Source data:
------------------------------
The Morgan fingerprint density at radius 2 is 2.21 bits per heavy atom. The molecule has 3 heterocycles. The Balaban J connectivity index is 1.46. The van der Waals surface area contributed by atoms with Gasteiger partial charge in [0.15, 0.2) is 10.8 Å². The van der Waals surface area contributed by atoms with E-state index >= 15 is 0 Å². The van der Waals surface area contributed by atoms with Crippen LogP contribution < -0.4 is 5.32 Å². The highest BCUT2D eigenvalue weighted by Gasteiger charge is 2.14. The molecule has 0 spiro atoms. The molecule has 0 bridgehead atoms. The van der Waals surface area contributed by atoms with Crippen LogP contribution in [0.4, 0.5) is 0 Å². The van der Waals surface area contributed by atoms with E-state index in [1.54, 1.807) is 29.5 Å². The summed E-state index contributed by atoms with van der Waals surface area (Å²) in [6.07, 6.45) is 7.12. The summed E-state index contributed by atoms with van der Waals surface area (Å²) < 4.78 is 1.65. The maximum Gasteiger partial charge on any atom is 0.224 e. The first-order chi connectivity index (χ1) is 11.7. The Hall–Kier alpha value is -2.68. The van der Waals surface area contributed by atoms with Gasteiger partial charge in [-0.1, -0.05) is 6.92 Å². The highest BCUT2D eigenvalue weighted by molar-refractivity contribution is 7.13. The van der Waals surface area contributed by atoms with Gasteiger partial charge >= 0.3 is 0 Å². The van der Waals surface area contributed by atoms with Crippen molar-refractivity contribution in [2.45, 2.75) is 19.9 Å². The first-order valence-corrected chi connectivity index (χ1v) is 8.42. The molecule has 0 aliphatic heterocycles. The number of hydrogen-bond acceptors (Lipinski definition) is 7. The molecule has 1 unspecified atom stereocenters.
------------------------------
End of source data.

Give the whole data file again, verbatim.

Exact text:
The Morgan fingerprint density at radius 2 is 2.21 bits per heavy atom. The molecule has 3 heterocycles. The Balaban J connectivity index is 1.46. The van der Waals surface area contributed by atoms with Gasteiger partial charge in [0.15, 0.2) is 10.8 Å². The van der Waals surface area contributed by atoms with E-state index >= 15 is 0 Å². The van der Waals surface area contributed by atoms with Crippen LogP contribution < -0.4 is 5.32 Å². The highest BCUT2D eigenvalue weighted by Gasteiger charge is 2.14. The molecule has 0 spiro atoms. The molecule has 0 bridgehead atoms. The van der Waals surface area contributed by atoms with Crippen LogP contribution in [0.4, 0.5) is 0 Å². The van der Waals surface area contributed by atoms with E-state index in [1.54, 1.807) is 29.5 Å². The summed E-state index contributed by atoms with van der Waals surface area (Å²) in [6.07, 6.45) is 7.12. The summed E-state index contributed by atoms with van der Waals surface area (Å²) < 4.78 is 1.65. The maximum Gasteiger partial charge on any atom is 0.224 e. The first-order chi connectivity index (χ1) is 11.7. The Hall–Kier alpha value is -2.68. The van der Waals surface area contributed by atoms with Gasteiger partial charge in [-0.1, -0.05) is 6.92 Å². The highest BCUT2D eigenvalue weighted by molar-refractivity contribution is 7.13. The van der Waals surface area contributed by atoms with Gasteiger partial charge >= 0.3 is 0 Å². The van der Waals surface area contributed by atoms with Crippen molar-refractivity contribution in [2.45, 2.75) is 19.9 Å². The first-order valence-corrected chi connectivity index (χ1v) is 8.42. The molecule has 0 aliphatic heterocycles. The number of hydrogen-bond acceptors (Lipinski definition) is 7. The molecule has 1 unspecified atom stereocenters.